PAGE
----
Umberto Eco’s anti-library (by way of The Black Swan)

Monday, February 23rd, 2009

As February draws to a close, and this blog’s ‘to read’ pile of books is increasingly resembling babel, it’s worth taking some consolation – knowing that a too-high percentage of these books will remain, forever, merely glanced at – offered up by Nassim Nicholas Taleb in his rightfully acclaimed The Black Swan: The writer Umberto […]

Palestinian walks – Raja Shehadeh

Wednesday, January 7th, 2009

Raja Shehadeh is a lawyer, a Palestinian activist who has legally contested land seizures. He is also one of the founders of Al Haq, a non-governmental organisation that works to protect human rights in the occupied Palestinian territories. More importantly, for the purposes of this blog, he is a walker and a writer. These two […]

Many Happy Returns

Sunday, December 7th, 2008

4th Estate celebrate their 25th birthday this year, and to mark it have produced a very nice film which reminds you of many of the great books they’ve published This Is Where We Live from 4th Estate on Vimeo. Some favourites here include Michael Chabon’s novels, Robert Fisk’s huge book on the middle east, and […]

Crapland brings to mind

Friday, December 5th, 2008

‘You couldn’t make it up’, screams the tabloid tv presenter as he recounts the surreal situation of Santa Claus and his helper elves being threatened by angry families in a run-down amusement park in the cultural wilderness of Kent. Far more entertaining, though starting from a similar run-down amusement park premise, is George Saunders brilliant […]

The Cellist of Sarajevo

Sunday, November 16th, 2008

The Cellist of Sarajevo is Canadian novelist Steven Galloway’s third novel, but only the first to be published in the UK & Ireland. I picked up the novel enthusiastically (it’s beautifully put together, from the elegant cover through to the paging and paper-weight) but also with the slight apprehension that always accompanies a novel that […]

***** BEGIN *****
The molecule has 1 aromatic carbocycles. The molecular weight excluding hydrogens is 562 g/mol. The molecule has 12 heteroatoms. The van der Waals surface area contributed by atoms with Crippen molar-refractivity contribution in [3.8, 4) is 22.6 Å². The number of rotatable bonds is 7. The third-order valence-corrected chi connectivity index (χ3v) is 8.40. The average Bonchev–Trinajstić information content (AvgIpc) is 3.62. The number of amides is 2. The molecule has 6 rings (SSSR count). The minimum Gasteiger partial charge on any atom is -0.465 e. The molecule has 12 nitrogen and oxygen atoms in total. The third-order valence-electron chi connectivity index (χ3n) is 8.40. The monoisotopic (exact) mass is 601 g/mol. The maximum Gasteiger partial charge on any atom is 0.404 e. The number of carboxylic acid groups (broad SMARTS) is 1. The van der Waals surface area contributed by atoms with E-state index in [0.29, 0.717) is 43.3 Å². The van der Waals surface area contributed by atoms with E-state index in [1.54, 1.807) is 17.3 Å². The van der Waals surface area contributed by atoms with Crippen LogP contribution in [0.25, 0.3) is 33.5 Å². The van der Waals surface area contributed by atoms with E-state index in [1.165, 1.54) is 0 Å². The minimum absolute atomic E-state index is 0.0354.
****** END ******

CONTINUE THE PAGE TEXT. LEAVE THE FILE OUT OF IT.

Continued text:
Italians want Zorba the Greek

Monday, October 27th, 2008

A popular arts show in Italy, Che tempo che fa, has appealed to viewers to write in to the show requesting books that, currently out-of-print, they’d like to see re-published by authors. Top of the list is Zorba the Greek by Nikos Kazantzakis. Another surprising  entry is Alan Hollinghurst’s recent Booker winning novel The Line […]

Chuck Palahniuk and The Great Gatsby

Tuesday, October 21st, 2008

Is Chuck Palahniuk one of America’s most underrated or overrated novelists? The answer to the question probably revolves around your attitude towards the shocking, because he is without doubt a novelist with the power to churn the stomach (although the reported faintings at readings of his short story ‘Guts’ seems exaggerated to me). Speaking to […]

Jim Crace retiring – The Guardian catches up

Friday, September 26th, 2008

Over at the Guardian book blog there’s a debate blowing after a post  dealing with Jim Crace’s plans to retire. The post has provoked all sorts of reactions regarding the merits of a writer’s age/youth, many largely missing the point made by Crace. Perhaps the most worrying thing, though, regarding the post is the implication […]

Setting free the books

Tuesday, September 23rd, 2008

Some posts ago we took up the ‘who’ll be literature’s radiohead’ argument up, suggesting that there are already a number of established authors who have been giving away their work a la In Rainbows – for example the Wu Ming foundation or Mega-bestseller Neil Gaiman. Word comes through (via Lizzy’s Literary Life) of a new […]

David Foster Wallace

Monday, September 15th, 2008

Sad news was reported on Friday, that American writer David Foster Wallace has apparently comitted suicide, at the age of 46. TMO’s very own Shane Barry wrote two perceptive pieces on DFW back in January 2006 (link), approaching the American writer’s work with caution through his collection of stories Oblivion.  We reprint the second piece […]